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November 5, 2010

Artwork done by the prisoners in the concentration camps

Filed under: Buchenwald, Dachau, Holocaust — Tags: , — furtherglory @ 11:51 am

Adolf Hitler was an amateur artist and he loved artwork of all kinds, except “degenerate art” (entartete Kunst) which was his name for the kind of art favored by some of the Jewish artists in Germany.  The prisoners in the concentration camps were allowed to do artwork in the concentration camps, although not entartete Kunst.  

Hitler favored classic art or beautiful pictures, as opposed to modern art or realistic drawings depicting the horrors of the camps. The prisoners had to hide their drawings and paintings that the Nazis didn’t approve of, yet they had the courage to produce this art, even with the threat of death if they were found out.

After the camps were liberated, the former prisoners were free to do artwork, such as what is shown in the photo below, which was taken at Buchenwald when I visited the camp in October, 1999.

Artwork done by Jozef Szajna a former prisoner of Buchenwald concentration camp

The photo above was taken in the Museum at the Buchenwald Memorial site. The art exhibit in the Museum features Holocaust art, mainly drawings and paintings done by inmates of the camp. Some of this artwork was officially sanctioned by their Nazi captors, but most of the art on display was done in secret, or by survivors after they were liberated.

One room in the Buchenwald art gallery is devoted to the work of Artist Jozef Szajna who enlarged photographs of Buchenwald inmates and then pasted these photos on huge cardboard cutouts as shown in the photograph above.

The art gallery at the Buchenwald Memorial Site

Painting on a wall, done by a prisoner at Dachau

The English text in the lower right-hand corner of the photo above reads: “Bavarian dance scene, commissioned by the SS; presumably done by Hermann Peters (1935 – 1944 in Dachau). The painting was exposed in 2000 during the redesigning of the exhibits.”

When the American military took over the Dachau concentration camp in 1945, the painting shown above, was covered over.  In 2003, the west wing of the administration building at Dachau was added to the Dachau Museum and the partially restored painting can now be seen.

When I visited the former Majdanek camp in Poland in 1998, I was amazed to see a large stone sculpture of a turtle, done by a Polish prisoner named Albin Maria Boniecki, in the small Museum in one of the former barracks.  I didn’t get a photo of it, but the turtle sculpture is shown in the old black and white photo below.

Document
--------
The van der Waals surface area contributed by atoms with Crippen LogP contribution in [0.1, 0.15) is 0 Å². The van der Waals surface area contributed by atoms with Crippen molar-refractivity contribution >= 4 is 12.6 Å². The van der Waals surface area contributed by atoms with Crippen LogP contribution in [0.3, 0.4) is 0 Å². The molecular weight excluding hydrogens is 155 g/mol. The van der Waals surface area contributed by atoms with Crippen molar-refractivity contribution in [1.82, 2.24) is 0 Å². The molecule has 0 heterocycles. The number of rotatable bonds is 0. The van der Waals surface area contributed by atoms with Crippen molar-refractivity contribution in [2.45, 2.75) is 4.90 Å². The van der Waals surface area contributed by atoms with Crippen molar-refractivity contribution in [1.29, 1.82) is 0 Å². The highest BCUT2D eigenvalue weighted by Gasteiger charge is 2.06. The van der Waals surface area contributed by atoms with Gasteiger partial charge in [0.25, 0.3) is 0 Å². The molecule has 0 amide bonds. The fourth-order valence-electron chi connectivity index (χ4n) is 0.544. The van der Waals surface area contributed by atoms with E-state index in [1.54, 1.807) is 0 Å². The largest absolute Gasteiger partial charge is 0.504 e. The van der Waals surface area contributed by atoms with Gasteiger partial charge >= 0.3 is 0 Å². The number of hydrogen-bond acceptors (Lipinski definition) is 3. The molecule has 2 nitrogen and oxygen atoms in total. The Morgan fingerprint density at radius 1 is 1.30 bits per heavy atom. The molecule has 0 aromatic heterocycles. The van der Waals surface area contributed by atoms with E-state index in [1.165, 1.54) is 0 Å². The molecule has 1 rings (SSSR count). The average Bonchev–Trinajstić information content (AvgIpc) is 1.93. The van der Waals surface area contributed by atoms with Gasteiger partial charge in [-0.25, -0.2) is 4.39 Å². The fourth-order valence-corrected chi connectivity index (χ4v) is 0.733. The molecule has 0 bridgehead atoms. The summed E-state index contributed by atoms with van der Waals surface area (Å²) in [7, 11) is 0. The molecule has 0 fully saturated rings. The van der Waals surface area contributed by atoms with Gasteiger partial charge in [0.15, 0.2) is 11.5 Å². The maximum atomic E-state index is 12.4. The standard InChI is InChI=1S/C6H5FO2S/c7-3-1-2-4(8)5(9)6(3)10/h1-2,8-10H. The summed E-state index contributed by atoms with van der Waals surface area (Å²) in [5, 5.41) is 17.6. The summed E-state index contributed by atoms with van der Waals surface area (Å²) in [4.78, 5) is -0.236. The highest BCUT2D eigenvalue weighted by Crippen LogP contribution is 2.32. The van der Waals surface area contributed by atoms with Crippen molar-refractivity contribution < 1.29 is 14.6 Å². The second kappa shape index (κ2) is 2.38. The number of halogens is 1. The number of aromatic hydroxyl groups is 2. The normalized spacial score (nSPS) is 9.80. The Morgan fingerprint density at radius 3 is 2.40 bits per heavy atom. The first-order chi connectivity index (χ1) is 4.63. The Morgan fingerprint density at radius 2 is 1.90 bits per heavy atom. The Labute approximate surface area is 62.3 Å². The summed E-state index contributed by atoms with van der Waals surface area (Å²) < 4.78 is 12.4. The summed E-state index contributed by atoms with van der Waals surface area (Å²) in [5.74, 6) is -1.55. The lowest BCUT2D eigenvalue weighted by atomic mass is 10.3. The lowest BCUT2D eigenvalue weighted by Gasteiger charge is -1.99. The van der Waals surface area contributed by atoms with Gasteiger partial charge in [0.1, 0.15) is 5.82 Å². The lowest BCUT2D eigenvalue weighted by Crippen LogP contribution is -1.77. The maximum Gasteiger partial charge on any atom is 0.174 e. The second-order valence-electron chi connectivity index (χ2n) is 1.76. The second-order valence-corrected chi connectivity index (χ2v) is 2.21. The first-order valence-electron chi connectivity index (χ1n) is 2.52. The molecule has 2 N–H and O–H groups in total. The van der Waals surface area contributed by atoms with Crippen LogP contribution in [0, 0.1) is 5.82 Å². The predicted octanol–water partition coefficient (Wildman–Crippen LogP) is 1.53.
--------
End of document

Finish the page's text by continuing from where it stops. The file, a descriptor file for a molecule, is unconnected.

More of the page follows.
Sculpture done by a prisoner at Majdanek

A monument at Majdanek, which is the work of Albin Maria Boniecki, shows three eagles on top of an urn which contains the ashes of one of the dead prisoners. The White Eagle is a Polish national symbol.

Sculpture done by Polish prisoner at Majdanek camp Photo Credit: Simon Robertson

The monument shown in the photo above stands between the barrack buildings in Field III on the roll call place or Appellplatz at Majdanek. According to the Majdanek Museum guide book, it was erected in Field III by the work group led by Stanislaw Zelent, the leader of the Polish Home Army prisoners at Majdanek.  Zelent escaped when the prisoners were marched out of the camp as the Soviet Army approached; he was able to rejoin the partisans who were fighting the Nazis.

Remarkable as it may seem, artwork was also done by some of the prisoners at Auschwitz, even though both Majdanek and Auschwitz were “death camps.”  According to a book which I purchased at the Museum store at Auschwitz, there was an art museum established at the Auschwitz main camp in 1941 by Commandant Rudolph Höss at the suggestion of a Polish political prisoner.

According to the Auschwitz Museum guidebook, prisoners at Auschwitz were encouraged to create works of art, just as at the Majdanek camp. I did not see any of this officially sanctioned prisoner artwork on my visits to the Auschwitz museum in 1998 and 2005. Unlike Majdanek, where many drawings, woodcuts and sculptures were prominently displayed in 1998, at Auschwitz, there was only a few drawings done by the prisoners after the camp was liberated.